Childbirth has been going on for a long time. You'd think we would have got the hang of it by now, but the way we are going in this country we're making it harder and harder. Before the last election the government promised to recruit an extra 3,000 midwives, but last week the National Audit Office revealed that the country is 2,300 short of this figure.
The NAO also points out that a fifth of the National Health Service maternity budget is spent on medical negligence cover. Cathy Warwick, chief executive of the Royal College of Midwives, said last week: "There are still a significant number of trusts not meeting standards of one-to-one care in labour and if there isn't a midwife in the room then it's harder to pick up problems early, intervene early and prevent problems later on."
As a midwife of more than 20 years' standing (and an apolitical one, I should add), I can only agree, and pretty well anyone in the business will support me. Much of my time is wasted trying to magic up some pillows or a thermometer. I am constantly working longer than my shift because I can't down tools and abandon my colleagues, or having to skip my meal break. And I have lost count of the number of times I have been emotionally blackmailed to scrap my day off because I know what pressure my colleagues are under. We do it because we can't help it. It's in our nature, but it isn't really good enough if we want to attract people to the profession.
The Government, advised by the RCM, is quite rightly wanting to increase "normal" births (including more home births, supervised by a midwife) and less needless and expensive surgical intervention. Yet there are countless times when expectant mothers arrange for a home birth, only to be called into the hospital because a midwife isn't available on the day.
So, by general agreement, we need more midwives, but I don't mean to whinge about the wickedness of the Government. The insurance issue needs to be addressed at the same time as the staffing levels. Hospitals are terrified of being sued, and are trying to get their insurance premiums down by reducing risk. This means that many of the midwives we do have spend too much time ticking boxes and keeping the lawyers at bay, rather than doing the job from which their profession's name derives (midwife: being "with woman").
The assumption is that by doing more observations on the mother and baby, for instance, the more likely you are to spot something amiss early. Intuitively that sounds right, but in this field there can be no certainty. Besides, you could be using a formula to look for something that only close human contact, experience and training can bring to light.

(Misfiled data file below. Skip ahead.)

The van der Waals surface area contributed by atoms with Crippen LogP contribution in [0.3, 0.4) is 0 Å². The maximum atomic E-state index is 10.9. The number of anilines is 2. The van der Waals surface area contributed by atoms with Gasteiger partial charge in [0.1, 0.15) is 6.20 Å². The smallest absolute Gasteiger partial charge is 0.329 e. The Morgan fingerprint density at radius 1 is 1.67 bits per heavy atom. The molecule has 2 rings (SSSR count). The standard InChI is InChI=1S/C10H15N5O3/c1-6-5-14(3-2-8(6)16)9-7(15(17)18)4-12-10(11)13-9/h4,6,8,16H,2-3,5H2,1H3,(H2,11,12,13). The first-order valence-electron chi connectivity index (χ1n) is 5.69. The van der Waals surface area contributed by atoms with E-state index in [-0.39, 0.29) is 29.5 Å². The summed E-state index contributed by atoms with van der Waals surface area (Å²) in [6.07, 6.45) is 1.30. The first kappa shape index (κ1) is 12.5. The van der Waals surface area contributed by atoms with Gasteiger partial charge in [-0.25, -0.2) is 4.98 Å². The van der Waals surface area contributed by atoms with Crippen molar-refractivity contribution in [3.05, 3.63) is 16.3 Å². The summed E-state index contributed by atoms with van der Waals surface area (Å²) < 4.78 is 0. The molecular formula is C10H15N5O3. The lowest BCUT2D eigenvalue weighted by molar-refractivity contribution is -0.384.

Since I started as a midwife, this "defensive" practice has gone up hugely. It's a clear case of too much time being spent on medicalising healthy women and taking valuable time away from caring for women who really need it. After a birth, midwives are so busy checking temperature and the heart and respiratory rate on perfectly healthy babies that they often don't have time for important issues such as enabling breast-feeding. The most common (and dispiriting) complaint we get from new mothers is: "I could see how frantic you were, so there didn't seem any point in staying. I thought I might as well go home."
Another issue is postnatal community care. Again, it is an admirable thing to offer, but are four visits in the first two weeks really necessary for, for example, a web-savvy mother on her third child? The mothers who need most care are the ones who are ill, through obesity, diabetes and high blood pressure, smoking and so on, or with babies which fail to thrive. Of course everybody needs monitoring, but sometimes a phone call will be more convenient and cheaper – and just as human – for all concerned. The "one size fits all" model is out of date.
We also underestimate the value of healthcare assistants. Many are trained to take blood and help breastfeed. Some midwives worry that hiring more healthcare assistants would devalue the midwives' role, but I can't agree. On the contrary, it would leave them freer to do the specialist stuff.
The real message is, as David Cameron would say, yes, we need more midwives, but we also need to let the ones we have use their judgement and discretion in a more flexible system. We need to let decisions be made not by professional bean-counters but by the professionals themselves.Reuse content